10 Home Remedies for Asthma

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10 Home Remedies for Asthma

If you’ve been diagnosed with asthma, you probably suffer from the typical symptoms of chest tightness, wheezing and shortness of breath. It’s vital to have regular check-ups with your doctor and to take any prescribed medication (such as inhalers that can prevent or relieve respiratory discomfort). However, there are also some great home remedies that you can try. Here are ten worth considering.

1. Take evening primrose oil

Evening primrose capsules are an excellent source of GLA, an essential fatty acid that has anti-inflammatory properties and is linked to a reduction in asthma severity. The typical recommendation is a daily dose of 1500mg, divided into three doses of 500mg. Make sure you swallow the tablets along with food, as they can cause digestive discomfort if taken on an empty stomach.

2. Drink coffee

A caffeinated drink works as a bronchodilator, relaxing your airways and making it easier to get more air into your lungs. However, it’s worth noting that a minority of asthmatics report that very high doses of caffeine actually exacerbate their asthma symptoms. Try to stick to no more than three cups of coffee a day.

3. Get an air filter

Allergy triggers are often asthma triggers, so you may benefit from installing an air filter to reduce your exposure to such allergens. These devices can remove cigarette smoke, dust, pollen and mold from the air, potentially reducing respiratory tract irritation. If you’re only going to get one air filter, place it in your bedroom, as this is the room in which you consistently spend the most time each day.

4. Mix turmeric with milk

Turmeric is a popular ingredient in all sorts of home remedies, and its anti-inflammatory properties mean that it can stop your body from releasing COX-2 prostaglandins that may make asthma worse. Just add a teaspoon of turmeric to a cup or glass of warm milk and drink 2-3 times a day. This remedy is particularly useful to asthmatics because many of them find that COX inhibiting drugs (such as ibuprofen) make asthma symptoms worse.

5. Practice mindfulness exercises

Since stress can be a trigger for asthma, you may benefit from learning how to relax the mind and body on cue. Even simple breathing exercises that involve focusing on slowly inhaling and exhaling can help, as can more elaborate mindfulness practices like retreating to a vividly imaged “safe place” in your mind. While these techniques won’t stop an asthma attack, they can help to alleviate some of the major symptoms and potentially reduce your need for medication.

6. Consume ginger drinks

Ginger’s anti-inflammatory properties can help to relieve airway constriction and inflammation, helping you to breathe more easily. Try drinking ginger tea, or mix a teaspoon of ground ginger with a cup and a half of warm water to create a home remedy that lasts for a week or more. Drink a tablespoon of this ginger liquid right before going to bed, and document any changes in nighttime asthma symptoms. As a bonus, some research suggest that ginger enhances the actions of asthma medications that relax the airways.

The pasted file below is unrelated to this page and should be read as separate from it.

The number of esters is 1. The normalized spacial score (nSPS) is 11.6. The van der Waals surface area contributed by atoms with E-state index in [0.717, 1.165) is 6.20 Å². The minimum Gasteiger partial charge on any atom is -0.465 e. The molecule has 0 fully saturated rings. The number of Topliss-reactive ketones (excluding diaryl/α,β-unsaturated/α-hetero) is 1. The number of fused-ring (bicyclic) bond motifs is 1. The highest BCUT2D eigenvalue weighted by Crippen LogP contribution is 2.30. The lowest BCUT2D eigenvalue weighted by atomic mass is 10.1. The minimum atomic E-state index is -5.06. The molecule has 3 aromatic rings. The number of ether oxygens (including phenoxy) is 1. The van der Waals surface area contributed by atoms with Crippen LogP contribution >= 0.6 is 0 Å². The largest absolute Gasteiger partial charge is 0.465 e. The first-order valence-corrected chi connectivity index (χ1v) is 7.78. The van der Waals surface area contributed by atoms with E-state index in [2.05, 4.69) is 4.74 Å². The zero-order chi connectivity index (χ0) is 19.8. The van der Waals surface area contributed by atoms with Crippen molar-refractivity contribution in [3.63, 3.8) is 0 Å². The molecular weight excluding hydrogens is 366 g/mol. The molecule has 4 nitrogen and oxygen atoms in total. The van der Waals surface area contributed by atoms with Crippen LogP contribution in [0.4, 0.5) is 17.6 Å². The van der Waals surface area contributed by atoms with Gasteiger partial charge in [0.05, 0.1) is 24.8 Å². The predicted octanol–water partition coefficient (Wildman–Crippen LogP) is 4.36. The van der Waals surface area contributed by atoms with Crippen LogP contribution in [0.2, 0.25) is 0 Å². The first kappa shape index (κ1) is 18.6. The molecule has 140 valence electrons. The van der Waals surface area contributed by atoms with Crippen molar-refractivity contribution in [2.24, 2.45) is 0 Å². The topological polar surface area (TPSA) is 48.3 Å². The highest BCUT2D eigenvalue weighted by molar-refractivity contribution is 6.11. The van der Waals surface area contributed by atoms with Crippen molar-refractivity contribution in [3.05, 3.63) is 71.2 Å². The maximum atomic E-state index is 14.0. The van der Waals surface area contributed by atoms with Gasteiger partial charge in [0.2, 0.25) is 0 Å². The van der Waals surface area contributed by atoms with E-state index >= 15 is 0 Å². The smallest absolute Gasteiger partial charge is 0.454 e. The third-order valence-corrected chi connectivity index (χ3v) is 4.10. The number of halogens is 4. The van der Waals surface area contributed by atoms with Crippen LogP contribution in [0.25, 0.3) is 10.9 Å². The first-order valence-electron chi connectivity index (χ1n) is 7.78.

7. Fight dust mites

Those with asthma often find they feel worse when exposed to house dust mites and their feces, but there are plenty of things you can do to reduce the presence of these microscopic pests in your home. In particular, it’s important to use zipped, allergen-proof covers on your pillows and mattresses, wash bedding approximately once a week, use a damp cloth to dust all surfaces on a regular basis, and keep all of your clothing in closets or drawers.

8. Increase your intake of omega-3 fatty acids

Whether you choose to take supplements or opt for dietary sources like tuna and salmon, a higher intake of omega-3 fatty acids may help with asthma symptoms. These acids inhibit the action of fatty compounds called leukotrienes that constrict the airways, cause inflammation and increase mucus secretion. In fact, omega-3s work in much the same way as the leukotriene inhibitor drugs that are regularly prescribed to asthmatics.

9. Make sure you get plenty of magnesium

Studies show that daily magnesium supplements of 600mg can reduce the frequency and severity of asthma symptoms. It is suspected that this health benefit comes from magnesium’s ability to relax the muscles of the respiratory tract. Meanwhile, you can get more magnesium from your diet by eating plenty of beans, nuts, leafy green vegetables and whole grains.

10. Keep fit

Finally, asthmatics should do their best to stay slim and fit, because being overweight makes your whole body work harder and puts extra stress on the heart and lungs. The bad news is that some asthma treatments (e.g. steroids) promote weight gain, so if you have asthma then you might need to follow a stricter diet and workout routine than the average person.

Sources:
http://www.sciencedaily.com/releases/2013/05/130519145647.htm
http://www.webmd.com/allergies/tc/controlling-dust-dust-mites-and-other-allergens-in-your-home-topic-overview
http://www.asthma.org.uk/knowledge-bank-indoor-environments

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